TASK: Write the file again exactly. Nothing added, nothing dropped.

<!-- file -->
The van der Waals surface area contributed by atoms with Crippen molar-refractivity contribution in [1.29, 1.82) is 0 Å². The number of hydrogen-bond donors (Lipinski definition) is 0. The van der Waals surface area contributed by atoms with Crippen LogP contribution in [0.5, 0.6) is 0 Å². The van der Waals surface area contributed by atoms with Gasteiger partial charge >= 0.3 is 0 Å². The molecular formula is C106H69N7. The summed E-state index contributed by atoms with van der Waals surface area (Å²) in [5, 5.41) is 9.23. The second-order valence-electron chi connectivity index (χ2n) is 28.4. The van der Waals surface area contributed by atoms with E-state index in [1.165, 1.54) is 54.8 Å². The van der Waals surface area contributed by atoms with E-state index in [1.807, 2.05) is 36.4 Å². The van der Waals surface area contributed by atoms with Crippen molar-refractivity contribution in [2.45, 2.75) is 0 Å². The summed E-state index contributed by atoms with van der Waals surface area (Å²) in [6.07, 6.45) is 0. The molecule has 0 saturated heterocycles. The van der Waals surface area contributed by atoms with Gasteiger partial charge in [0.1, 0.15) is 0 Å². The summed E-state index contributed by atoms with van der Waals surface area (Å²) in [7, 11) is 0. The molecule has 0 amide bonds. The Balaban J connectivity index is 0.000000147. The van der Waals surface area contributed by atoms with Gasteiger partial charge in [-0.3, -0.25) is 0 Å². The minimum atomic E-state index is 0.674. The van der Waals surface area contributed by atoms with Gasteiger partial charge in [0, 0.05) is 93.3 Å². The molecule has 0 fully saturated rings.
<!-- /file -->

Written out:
The van der Waals surface area contributed by atoms with Crippen molar-refractivity contribution in [1.29, 1.82) is 0 Å². The number of hydrogen-bond donors (Lipinski definition) is 0. The van der Waals surface area contributed by atoms with Crippen LogP contribution in [0.5, 0.6) is 0 Å². The van der Waals surface area contributed by atoms with Gasteiger partial charge >= 0.3 is 0 Å². The molecular formula is C106H69N7. The summed E-state index contributed by atoms with van der Waals surface area (Å²) in [5, 5.41) is 9.23. The second-order valence-electron chi connectivity index (χ2n) is 28.4. The van der Waals surface area contributed by atoms with E-state index in [1.165, 1.54) is 54.8 Å². The van der Waals surface area contributed by atoms with E-state index in [1.807, 2.05) is 36.4 Å². The van der Waals surface area contributed by atoms with Crippen molar-refractivity contribution in [2.45, 2.75) is 0 Å². The summed E-state index contributed by atoms with van der Waals surface area (Å²) in [6.07, 6.45) is 0. The molecule has 0 saturated heterocycles. The van der Waals surface area contributed by atoms with Gasteiger partial charge in [0.1, 0.15) is 0 Å². The summed E-state index contributed by atoms with van der Waals surface area (Å²) in [7, 11) is 0. The molecule has 0 amide bonds. The Balaban J connectivity index is 0.000000147. The van der Waals surface area contributed by atoms with Gasteiger partial charge in [-0.3, -0.25) is 0 Å². The minimum atomic E-state index is 0.674. The van der Waals surface area contributed by atoms with Gasteiger partial charge in [0, 0.05) is 93.3 Å². The molecule has 0 fully saturated rings.